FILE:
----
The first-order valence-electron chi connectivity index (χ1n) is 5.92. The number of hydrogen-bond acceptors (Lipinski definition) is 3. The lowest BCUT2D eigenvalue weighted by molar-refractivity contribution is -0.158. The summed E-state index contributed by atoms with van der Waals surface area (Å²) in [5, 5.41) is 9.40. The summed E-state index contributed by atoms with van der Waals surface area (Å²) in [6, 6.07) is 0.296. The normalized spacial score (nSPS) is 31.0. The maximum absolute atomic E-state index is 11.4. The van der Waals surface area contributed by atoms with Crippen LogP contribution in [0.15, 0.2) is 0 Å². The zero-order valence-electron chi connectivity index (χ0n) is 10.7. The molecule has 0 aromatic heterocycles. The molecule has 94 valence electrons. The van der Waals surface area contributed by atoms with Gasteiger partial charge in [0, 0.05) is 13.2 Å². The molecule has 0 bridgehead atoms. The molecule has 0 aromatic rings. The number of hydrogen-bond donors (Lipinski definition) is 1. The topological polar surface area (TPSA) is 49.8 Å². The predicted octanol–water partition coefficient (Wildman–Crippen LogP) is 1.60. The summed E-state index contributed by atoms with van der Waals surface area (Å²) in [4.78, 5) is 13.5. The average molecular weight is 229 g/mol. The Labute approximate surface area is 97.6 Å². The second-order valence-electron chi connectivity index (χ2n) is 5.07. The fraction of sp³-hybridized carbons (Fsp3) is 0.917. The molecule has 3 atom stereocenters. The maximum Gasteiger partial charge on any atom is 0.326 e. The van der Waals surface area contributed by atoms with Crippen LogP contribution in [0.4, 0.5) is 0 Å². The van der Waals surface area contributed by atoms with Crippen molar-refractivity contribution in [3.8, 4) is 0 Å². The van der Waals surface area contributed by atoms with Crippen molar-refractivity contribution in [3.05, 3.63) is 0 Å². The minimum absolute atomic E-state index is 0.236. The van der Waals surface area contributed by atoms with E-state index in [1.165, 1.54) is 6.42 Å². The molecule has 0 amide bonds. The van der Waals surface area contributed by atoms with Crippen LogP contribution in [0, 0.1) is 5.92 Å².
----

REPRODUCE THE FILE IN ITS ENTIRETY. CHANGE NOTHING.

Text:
The first-order valence-electron chi connectivity index (χ1n) is 5.92. The number of hydrogen-bond acceptors (Lipinski definition) is 3. The lowest BCUT2D eigenvalue weighted by molar-refractivity contribution is -0.158. The summed E-state index contributed by atoms with van der Waals surface area (Å²) in [5, 5.41) is 9.40. The summed E-state index contributed by atoms with van der Waals surface area (Å²) in [6, 6.07) is 0.296. The normalized spacial score (nSPS) is 31.0. The maximum absolute atomic E-state index is 11.4. The van der Waals surface area contributed by atoms with Crippen LogP contribution in [0.15, 0.2) is 0 Å². The zero-order valence-electron chi connectivity index (χ0n) is 10.7. The molecule has 0 aromatic heterocycles. The molecule has 94 valence electrons. The van der Waals surface area contributed by atoms with Gasteiger partial charge in [0, 0.05) is 13.2 Å². The molecule has 0 bridgehead atoms. The molecule has 0 aromatic rings. The number of hydrogen-bond donors (Lipinski definition) is 1. The topological polar surface area (TPSA) is 49.8 Å². The predicted octanol–water partition coefficient (Wildman–Crippen LogP) is 1.60. The summed E-state index contributed by atoms with van der Waals surface area (Å²) in [4.78, 5) is 13.5. The average molecular weight is 229 g/mol. The Labute approximate surface area is 97.6 Å². The second-order valence-electron chi connectivity index (χ2n) is 5.07. The fraction of sp³-hybridized carbons (Fsp3) is 0.917. The molecule has 3 atom stereocenters. The maximum Gasteiger partial charge on any atom is 0.326 e. The van der Waals surface area contributed by atoms with Crippen LogP contribution in [0.4, 0.5) is 0 Å². The van der Waals surface area contributed by atoms with Crippen molar-refractivity contribution in [3.8, 4) is 0 Å². The van der Waals surface area contributed by atoms with Crippen molar-refractivity contribution in [3.05, 3.63) is 0 Å². The minimum absolute atomic E-state index is 0.236. The van der Waals surface area contributed by atoms with E-state index in [1.165, 1.54) is 6.42 Å². The molecule has 0 amide bonds. The van der Waals surface area contributed by atoms with Crippen LogP contribution in [0, 0.1) is 5.92 Å².